For this month’s quiz we return to the grammar chapter—specifically, paragraphs 5.172–95, which cover prepositions. The main job of prepositions is to set up other words, an important job that usually goes unnoticed (except, maybe, at the end of a sentence).
If you work with words, you’re probably familiar with the related but supposedly antithetical concepts known as prescriptivism and descriptivism. And people take sides. Either you’re a stickler (you’re a prescriptivist) or you go with the flow (you’re a descriptivist).
Do you sometimes dither over whether to put a comma between two or more adjectives? Although the guidelines for deciding in CMOS work well for any kind of writing, there are times when creative writers prefer to ignore them.
This month we return to chapter 5, on grammar—specifically, paragraphs 5.156–71, which cover adverbs. Adverbs are not only amazingly versatile; they’re also incredibly useful. Find out how useful by taking this quiz.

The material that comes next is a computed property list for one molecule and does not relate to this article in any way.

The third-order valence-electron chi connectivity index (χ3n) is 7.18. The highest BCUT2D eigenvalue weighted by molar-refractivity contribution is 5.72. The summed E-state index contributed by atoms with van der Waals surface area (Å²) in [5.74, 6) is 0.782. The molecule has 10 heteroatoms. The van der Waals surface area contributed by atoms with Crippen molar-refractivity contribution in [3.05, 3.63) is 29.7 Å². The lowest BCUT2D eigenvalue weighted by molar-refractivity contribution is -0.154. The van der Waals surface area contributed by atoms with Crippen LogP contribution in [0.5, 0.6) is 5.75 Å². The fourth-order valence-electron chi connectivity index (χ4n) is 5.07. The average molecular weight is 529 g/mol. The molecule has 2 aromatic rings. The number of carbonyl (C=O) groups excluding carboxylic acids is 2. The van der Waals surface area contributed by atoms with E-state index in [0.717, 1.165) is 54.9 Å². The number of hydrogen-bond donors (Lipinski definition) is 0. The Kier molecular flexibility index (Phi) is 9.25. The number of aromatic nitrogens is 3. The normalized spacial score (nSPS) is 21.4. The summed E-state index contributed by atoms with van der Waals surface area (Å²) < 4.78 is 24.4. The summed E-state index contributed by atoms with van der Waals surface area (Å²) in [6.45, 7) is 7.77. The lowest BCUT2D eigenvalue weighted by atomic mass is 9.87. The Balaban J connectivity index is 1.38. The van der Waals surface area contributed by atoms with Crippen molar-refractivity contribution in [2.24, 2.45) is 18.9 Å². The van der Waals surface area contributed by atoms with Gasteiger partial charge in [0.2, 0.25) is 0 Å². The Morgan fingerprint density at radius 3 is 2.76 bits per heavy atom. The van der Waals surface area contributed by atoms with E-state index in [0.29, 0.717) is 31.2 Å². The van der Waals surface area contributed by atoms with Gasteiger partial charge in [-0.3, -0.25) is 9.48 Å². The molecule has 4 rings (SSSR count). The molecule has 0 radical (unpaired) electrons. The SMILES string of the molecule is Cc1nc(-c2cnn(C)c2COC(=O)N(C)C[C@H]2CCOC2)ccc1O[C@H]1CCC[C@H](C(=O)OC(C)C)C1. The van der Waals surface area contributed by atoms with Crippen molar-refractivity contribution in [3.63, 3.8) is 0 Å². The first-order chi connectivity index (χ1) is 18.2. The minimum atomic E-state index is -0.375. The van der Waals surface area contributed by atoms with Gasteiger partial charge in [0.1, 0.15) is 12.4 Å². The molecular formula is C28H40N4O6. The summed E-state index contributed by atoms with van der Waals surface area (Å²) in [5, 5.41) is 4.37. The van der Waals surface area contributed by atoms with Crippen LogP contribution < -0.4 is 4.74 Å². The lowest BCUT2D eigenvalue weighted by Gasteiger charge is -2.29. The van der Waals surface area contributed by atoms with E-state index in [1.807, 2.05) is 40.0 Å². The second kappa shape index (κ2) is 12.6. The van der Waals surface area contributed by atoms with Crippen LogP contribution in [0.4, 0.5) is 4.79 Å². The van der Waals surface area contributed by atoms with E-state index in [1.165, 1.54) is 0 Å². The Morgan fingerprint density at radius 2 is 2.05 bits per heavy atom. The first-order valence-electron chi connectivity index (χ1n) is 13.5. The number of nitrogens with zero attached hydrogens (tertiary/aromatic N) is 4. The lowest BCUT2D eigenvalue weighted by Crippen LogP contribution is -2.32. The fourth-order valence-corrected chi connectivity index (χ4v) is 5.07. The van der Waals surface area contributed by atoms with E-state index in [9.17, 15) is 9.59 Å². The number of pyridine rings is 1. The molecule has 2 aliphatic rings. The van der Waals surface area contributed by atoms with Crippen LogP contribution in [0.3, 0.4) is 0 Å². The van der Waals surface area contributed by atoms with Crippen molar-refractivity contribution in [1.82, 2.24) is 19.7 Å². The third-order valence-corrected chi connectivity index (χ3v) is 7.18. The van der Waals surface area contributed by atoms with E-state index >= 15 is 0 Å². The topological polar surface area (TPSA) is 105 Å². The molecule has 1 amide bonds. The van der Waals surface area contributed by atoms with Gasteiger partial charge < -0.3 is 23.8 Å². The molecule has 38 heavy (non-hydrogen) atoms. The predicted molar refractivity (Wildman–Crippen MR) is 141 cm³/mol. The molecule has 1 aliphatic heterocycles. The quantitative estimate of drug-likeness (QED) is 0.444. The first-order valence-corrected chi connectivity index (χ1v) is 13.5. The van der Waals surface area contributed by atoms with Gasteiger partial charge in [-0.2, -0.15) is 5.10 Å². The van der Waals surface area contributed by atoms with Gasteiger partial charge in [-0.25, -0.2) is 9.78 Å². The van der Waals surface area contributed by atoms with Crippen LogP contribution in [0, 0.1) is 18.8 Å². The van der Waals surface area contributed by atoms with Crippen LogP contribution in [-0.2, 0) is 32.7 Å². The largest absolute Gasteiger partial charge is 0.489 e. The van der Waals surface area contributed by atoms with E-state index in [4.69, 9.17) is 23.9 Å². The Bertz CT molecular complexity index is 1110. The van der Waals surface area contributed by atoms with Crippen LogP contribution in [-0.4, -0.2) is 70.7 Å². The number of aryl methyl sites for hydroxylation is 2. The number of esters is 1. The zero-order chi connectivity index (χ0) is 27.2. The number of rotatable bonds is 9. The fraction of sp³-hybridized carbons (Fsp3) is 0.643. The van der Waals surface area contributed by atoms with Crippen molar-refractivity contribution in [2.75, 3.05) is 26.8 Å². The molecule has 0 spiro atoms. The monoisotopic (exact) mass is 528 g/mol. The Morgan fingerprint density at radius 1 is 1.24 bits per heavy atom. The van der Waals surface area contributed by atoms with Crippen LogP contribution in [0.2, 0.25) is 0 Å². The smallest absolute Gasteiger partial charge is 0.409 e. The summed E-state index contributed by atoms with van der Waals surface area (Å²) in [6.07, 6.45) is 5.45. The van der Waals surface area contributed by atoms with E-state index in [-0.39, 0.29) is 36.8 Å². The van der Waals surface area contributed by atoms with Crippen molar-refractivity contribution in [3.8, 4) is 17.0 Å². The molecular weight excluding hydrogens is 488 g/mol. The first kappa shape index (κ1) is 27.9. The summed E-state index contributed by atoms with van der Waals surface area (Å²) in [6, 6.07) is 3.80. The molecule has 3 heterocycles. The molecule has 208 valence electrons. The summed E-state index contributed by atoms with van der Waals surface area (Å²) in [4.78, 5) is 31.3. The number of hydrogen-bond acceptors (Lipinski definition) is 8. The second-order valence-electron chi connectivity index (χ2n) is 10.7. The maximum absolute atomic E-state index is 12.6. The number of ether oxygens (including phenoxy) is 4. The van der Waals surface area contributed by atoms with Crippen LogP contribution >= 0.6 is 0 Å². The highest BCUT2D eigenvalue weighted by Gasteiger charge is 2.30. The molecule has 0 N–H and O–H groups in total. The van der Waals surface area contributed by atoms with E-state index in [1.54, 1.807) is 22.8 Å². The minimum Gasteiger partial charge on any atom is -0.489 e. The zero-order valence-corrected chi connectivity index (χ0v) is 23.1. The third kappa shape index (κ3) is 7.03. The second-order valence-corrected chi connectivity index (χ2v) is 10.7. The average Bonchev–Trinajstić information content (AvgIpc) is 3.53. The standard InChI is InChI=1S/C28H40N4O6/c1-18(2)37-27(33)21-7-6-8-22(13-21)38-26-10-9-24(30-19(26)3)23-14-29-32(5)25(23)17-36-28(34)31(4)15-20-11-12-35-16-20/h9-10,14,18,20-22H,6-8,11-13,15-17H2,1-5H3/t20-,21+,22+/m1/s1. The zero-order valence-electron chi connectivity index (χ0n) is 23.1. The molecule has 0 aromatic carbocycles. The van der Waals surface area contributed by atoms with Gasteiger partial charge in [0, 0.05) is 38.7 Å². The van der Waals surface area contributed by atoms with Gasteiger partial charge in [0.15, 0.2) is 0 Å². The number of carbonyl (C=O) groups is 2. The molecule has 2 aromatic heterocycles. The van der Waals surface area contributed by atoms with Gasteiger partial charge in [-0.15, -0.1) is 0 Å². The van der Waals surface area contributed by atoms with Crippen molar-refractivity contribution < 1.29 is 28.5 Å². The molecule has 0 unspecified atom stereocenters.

We learn from CMOS 6.23 that “a comma is not normally used to separate a two-part compound predicate joined by a coordinating conjunction.” In other words, when the subject isn’t repeated after a word like “and” or “but” in a compound sentence, a comma is usually omitted.
When you write a book to send to an agent or editor, you are preparing a manuscript. And even if your ideas, characters, and plot twists are colorful and creative, your manuscript format should not be.
Grammatically speaking, “appositive” is a fancy word for “equivalent.” For example, when we refer to your dog Smurf, “Smurf” and “your dog” are appositives—or the same thing (or animal, in this case) restated in different words.
Starting a novel is an exceptionally personal affair, so I’m always amazed when someone decides to tell us all the best way to do it. Nonetheless, there are some basic guiding principles a struggling writer might find helpful. If you’ve been burning to begin but can’t seem to type the first word, read on.
CMOS supports two systems of source citation. Notes and bibliography, covered in a previous workout, consists of numbered footnotes or endnotes and, usually, a bibliography. Author-date, the subject of this workout, relies on parenthetical references in the text and a corresponding reference list.
I often encourage creative writers to join one or more private Facebook groups where they can post questions and share resources with other writers. There are specialized groups for children’s book writers, romance writers, fantasy—you name it.